Rachel Atkinson, cellist of the Fidelio Quartet, shares her experience of playing with her chamber ensemble in the recently-created Melbourne Digital Concert Hall
Early in 2020, while many Melbourne musicians were preparing fundraising concerts for the nation’s devastating bushfires, COVID-19 hit the country and Australia went into Lockdown.
Overnight, musicians lost their work and the orchestral members of the Melbourne Symphony were stood down.
In an inspired and courageous move, cellist Chris Howlett and his colleague Adele Schonhardt, created the Melbourne Digital Concert Hall (MDCH). They curated a series of diverse online concerts, giving the musical community a gift of hope, financial support, and an opportunity to participate in this valuable project. The original concept was to support Australia’s musicians who had lost work due to COVID-19, but because of the initiative’s huge success, many now believe that this platform will continue after the pandemic is over.
Concert-goers purchase a ‘ticket’ from the MDCH website, which enables a group to watch the performance live on their computer or television. Just as with a live recital, the performance cannot be replayed or paused. Programme notes and instructions on “tuning in” arrive via email before the performance, but the computer skills needed are minimal. Families can snuggle up on the couch with a cup of tea to watch the concert, with pets on laps.
The MDCH performances take place in the gloriously shabby-chic Athenaeum Theatre, which was built in 1839. The sound engineer creates a faithful soundscape and the sensitive cameraman discreetly captures the action on stage, emulating an audience member’s gaze.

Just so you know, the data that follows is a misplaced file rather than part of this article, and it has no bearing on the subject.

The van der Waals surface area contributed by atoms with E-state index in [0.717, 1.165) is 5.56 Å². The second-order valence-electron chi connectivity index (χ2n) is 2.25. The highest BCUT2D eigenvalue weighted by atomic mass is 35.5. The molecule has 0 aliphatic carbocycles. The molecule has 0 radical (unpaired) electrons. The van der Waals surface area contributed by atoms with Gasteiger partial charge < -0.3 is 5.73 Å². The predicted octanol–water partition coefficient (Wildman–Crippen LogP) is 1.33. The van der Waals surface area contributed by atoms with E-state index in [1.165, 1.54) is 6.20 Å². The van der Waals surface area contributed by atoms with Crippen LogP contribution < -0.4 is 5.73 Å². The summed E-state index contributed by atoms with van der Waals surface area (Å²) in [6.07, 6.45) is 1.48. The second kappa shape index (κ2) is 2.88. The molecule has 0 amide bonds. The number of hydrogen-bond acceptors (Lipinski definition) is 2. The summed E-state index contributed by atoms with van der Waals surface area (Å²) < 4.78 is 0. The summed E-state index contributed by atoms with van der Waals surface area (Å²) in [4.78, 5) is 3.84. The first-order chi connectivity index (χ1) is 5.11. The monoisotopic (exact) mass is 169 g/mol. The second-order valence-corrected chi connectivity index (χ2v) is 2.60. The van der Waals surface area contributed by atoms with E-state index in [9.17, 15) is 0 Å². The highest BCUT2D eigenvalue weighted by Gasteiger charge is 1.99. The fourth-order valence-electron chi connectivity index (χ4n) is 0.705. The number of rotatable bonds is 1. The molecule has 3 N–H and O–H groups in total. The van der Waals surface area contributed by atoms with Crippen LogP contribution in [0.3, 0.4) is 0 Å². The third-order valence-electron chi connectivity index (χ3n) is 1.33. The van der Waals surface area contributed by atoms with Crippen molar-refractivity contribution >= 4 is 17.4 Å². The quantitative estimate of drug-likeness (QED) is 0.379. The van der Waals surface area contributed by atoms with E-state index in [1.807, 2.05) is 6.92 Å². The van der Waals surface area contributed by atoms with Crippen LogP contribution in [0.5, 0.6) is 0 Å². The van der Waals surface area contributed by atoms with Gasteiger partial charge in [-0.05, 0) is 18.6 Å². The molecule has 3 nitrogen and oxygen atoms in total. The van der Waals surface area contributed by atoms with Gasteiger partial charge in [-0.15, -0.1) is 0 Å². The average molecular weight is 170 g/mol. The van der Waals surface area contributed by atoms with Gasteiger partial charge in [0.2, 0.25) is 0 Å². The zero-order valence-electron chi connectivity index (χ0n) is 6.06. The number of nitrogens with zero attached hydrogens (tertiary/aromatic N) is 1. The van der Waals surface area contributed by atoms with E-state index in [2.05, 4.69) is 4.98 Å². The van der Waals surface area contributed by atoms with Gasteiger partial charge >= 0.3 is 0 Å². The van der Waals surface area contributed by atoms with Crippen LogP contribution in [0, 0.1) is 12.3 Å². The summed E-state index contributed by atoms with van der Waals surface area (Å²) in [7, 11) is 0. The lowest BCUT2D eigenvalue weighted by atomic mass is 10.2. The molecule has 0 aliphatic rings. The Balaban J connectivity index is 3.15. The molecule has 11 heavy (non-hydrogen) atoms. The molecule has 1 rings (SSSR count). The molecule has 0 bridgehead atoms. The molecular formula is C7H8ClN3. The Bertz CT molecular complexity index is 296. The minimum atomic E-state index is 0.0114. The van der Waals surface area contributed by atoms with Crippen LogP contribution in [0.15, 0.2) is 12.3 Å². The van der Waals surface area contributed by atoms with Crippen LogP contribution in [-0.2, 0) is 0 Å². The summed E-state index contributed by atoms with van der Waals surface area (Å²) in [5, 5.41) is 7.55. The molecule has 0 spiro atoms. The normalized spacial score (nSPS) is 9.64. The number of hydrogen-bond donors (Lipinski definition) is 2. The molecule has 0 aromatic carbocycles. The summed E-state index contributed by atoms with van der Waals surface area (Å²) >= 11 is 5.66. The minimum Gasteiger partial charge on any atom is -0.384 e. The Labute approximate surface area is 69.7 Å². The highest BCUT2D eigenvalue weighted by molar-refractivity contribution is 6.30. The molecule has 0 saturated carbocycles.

Last month, MDCH invited my Quartet to perform Beethoven’s Opus 132 Quartet. Beethoven wrote this work after recovering from a serious bout of Ulcerative Colitis. The slow movement ‘Holy Song of Thanksgiving to the Divinity, in the Lydian Mode’ could not be more relevant during these dark days of fear.
We savoured every minute of rehearsal; the painstaking mining of intonation flaws, interminable working with metronome, scrutinizing the balance of chords, and discussing vibrato speed and width, all brought unmitigated joy. We had performed the Opus 132 many times in the first year of our Beethoven Cycle, and revisiting it felt like an elated reunion with a loved one.
During the soundcheck, we found that our approach needed to be recalibrated. This novel setting felt a world away from a radio broadcast or recording.This performance was an authentic concert in a real venue, so it took courage for us to entrust microphones and cameras with our meticulously prepared Beethoven Quartet. On top of this, it was easy to be intimidated by the potential vastness of the “audience”. We realised that rather than being confined to the four walls of a concert hall, our audience was potentially global. Indeed, many of our audience members were in countries outside Australia.
Immediately prior to the performance, we experienced the usual thrill of pre-concert anxiety. How ecstatic it felt, to be able to finally shed thoughts of the all-consuming pandemic, and to get down to the business of performing this essential music.
By the second movement, I started to miss the expressive silence of a close audience. I had underestimated just how much I feast on the audience’s reaction. An audience member and performer are fellow pilgrims, united by the love of this art, experiencing Beethoven’s work together.
When the performance was over, we were strangely bewildered by the silent auditorium; we grinned at each other, and bowed…… Exhausted, but happy.
We were loading our instruments into our cars to go home, when our phones started to chime with texts, emails and messages. Instead of chatting with well-wishers in the foyer after a concert, we were reading out messages of congratulation to each other, while standing in a brutally-lit carpark.
So much about this performance was different. The euphoria, however, was just the same.